Previously on { feuilleton }
The Bowmen by Arthur Machen
Rex Ingram’s The Magician
The Great God Pan

 


 

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6 comments or trackbacks

  1. #1 posted by Tororo

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    Ibrahim R. Ineke’s work is impressive indeed! Please could you tell us more about him? There is so few information available on his website!

  2. #2 posted by John

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    I’m afraid that’s all I know myself. I like the Xerox weirdness. Used to see a lot of that in the 1980s–I did some in my comics–but it’s a rare effect today.

  3. #3 posted by Daniel del Valle

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    Another fascinating post, John. I had read only “The Novel of the Black Seal” by Machen. Now I have reason to read his other works.
    Ibrahim R.Ineke’s work is wonderfully weird and beautiful.
    By the way, whenever I visualize Lovecraft’s monsters, i see your excellent renditions. Your work, especially The Haunter of the Dark and Other Grotesque Visions, is the epitome of the way Lovecraft’s nightmares should be rendered. That is an opinion, but I think many would agree with me.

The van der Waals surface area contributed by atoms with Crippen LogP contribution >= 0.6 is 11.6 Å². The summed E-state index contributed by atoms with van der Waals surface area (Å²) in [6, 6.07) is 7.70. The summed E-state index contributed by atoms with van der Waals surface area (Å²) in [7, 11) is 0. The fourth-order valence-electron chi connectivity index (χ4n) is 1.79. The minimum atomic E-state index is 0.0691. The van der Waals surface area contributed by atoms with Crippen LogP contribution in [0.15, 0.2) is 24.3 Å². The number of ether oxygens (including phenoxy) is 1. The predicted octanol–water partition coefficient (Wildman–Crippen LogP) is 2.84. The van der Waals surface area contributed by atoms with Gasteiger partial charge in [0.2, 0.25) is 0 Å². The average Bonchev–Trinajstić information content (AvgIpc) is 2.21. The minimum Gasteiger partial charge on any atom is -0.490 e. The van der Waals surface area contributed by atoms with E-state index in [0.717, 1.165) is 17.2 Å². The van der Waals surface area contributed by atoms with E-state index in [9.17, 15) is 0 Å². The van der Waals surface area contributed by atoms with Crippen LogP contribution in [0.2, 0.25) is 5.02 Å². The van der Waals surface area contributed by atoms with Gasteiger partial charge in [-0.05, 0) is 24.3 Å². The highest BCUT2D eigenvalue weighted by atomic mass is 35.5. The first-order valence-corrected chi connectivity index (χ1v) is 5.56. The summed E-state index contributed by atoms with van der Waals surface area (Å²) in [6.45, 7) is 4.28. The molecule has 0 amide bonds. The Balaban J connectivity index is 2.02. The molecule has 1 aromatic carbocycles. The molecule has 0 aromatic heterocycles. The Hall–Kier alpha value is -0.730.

4. #4 posted by John

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    Thanks, Daniel. I think there’s still a long way to go with the visual presentation of Lovecraft’s abominations. A lot of his hyperbolic writing style attempts to communicate the incommunicable so there’s a burden on visual representation to try and convey something that seems truly alien. That’s a difficult job. The historical business is easy so long as you do some research, it’s the eldritch side of things that tasks the artist.

    Machen is a wonderful writer. The recent Penguin collection is an ideal introduction.

  5. #5 posted by Richard

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    This animation is heavily influenced by Machen’s The White People:

    https://www.youtube.com/watch?v=ngcSajOTwvM

  6. #6 posted by John

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    Thanks, Richard. I did look for film adaptations but you can only search for the original title. I’ve updated the post.